[3] Ibid.

[4] Sudarsan Raghavan,
"Yemen
warns of limits to its cooperation"
, The Washington Post, January 8, 2010, Page A12.

[5] Robert Anthany
Pape, “Dying to Win: the Strategic Logic of Suicide Terrorism” Random House,
2005.

About wcoats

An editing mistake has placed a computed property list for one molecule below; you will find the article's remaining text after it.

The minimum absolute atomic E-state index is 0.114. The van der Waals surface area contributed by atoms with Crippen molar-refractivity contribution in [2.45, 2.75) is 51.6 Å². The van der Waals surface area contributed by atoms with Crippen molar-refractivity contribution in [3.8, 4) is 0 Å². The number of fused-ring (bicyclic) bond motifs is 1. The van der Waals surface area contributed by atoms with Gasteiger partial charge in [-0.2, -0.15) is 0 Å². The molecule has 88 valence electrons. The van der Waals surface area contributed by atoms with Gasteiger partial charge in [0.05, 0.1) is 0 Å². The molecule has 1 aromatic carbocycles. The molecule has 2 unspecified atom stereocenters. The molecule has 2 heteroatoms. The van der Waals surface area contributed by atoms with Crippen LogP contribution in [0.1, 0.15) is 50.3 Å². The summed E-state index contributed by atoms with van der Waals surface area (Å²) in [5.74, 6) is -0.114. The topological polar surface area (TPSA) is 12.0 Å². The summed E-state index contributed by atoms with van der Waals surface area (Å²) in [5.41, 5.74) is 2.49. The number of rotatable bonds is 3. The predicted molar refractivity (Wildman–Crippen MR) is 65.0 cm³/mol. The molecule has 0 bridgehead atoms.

I specialize in advising central banks on monetary policy and the development of the capacity to formulate and implement monetary policy.  I joined the International Monetary Fund in 1975 from which I retired in 2003 as Assistant Director of the Monetary and Financial Systems Department. While at the IMF I led or participated in missions to the central banks of over twenty countries (including Afghanistan, Bosnia, Croatia, Egypt, Iraq, Israel, Kazakhstan, Kenya, Kosovo, Kyrgystan, Moldova, Serbia, Turkey, West Bank and Gaza Strip, and Zimbabwe) and was seconded as a visiting economist to the Board of Governors of the Federal Reserve System (1979-80), and to the World Bank's World Development Report team in 1989.  After retirement from the IMF I was a member of the Board of the Cayman Islands Monetary Authority from 2003-10 and of the editorial board of the Cayman Financial Review from 2010-2017.  Prior to joining the IMF I was Assistant Prof of Economics at UVa from 1970-75.  I am currently a fellow of Johns Hopkins Krieger School of Arts and Sciences, Institute for Applied Economics, Global Health, and the Study of Business Enterprise.  In March 2019 Central Banking Journal awarded me for my “Outstanding Contribution for Capacity Building.”  My most recent book is One Currency for Bosnia: Creating the Central Bank of Bosnia and Herzegovina. I have a BA in Economics from the UC Berkeley and a PhD in Economics from the University of Chicago. My dissertation committee was chaired by Milton Friedman and included Robert J. Gordon.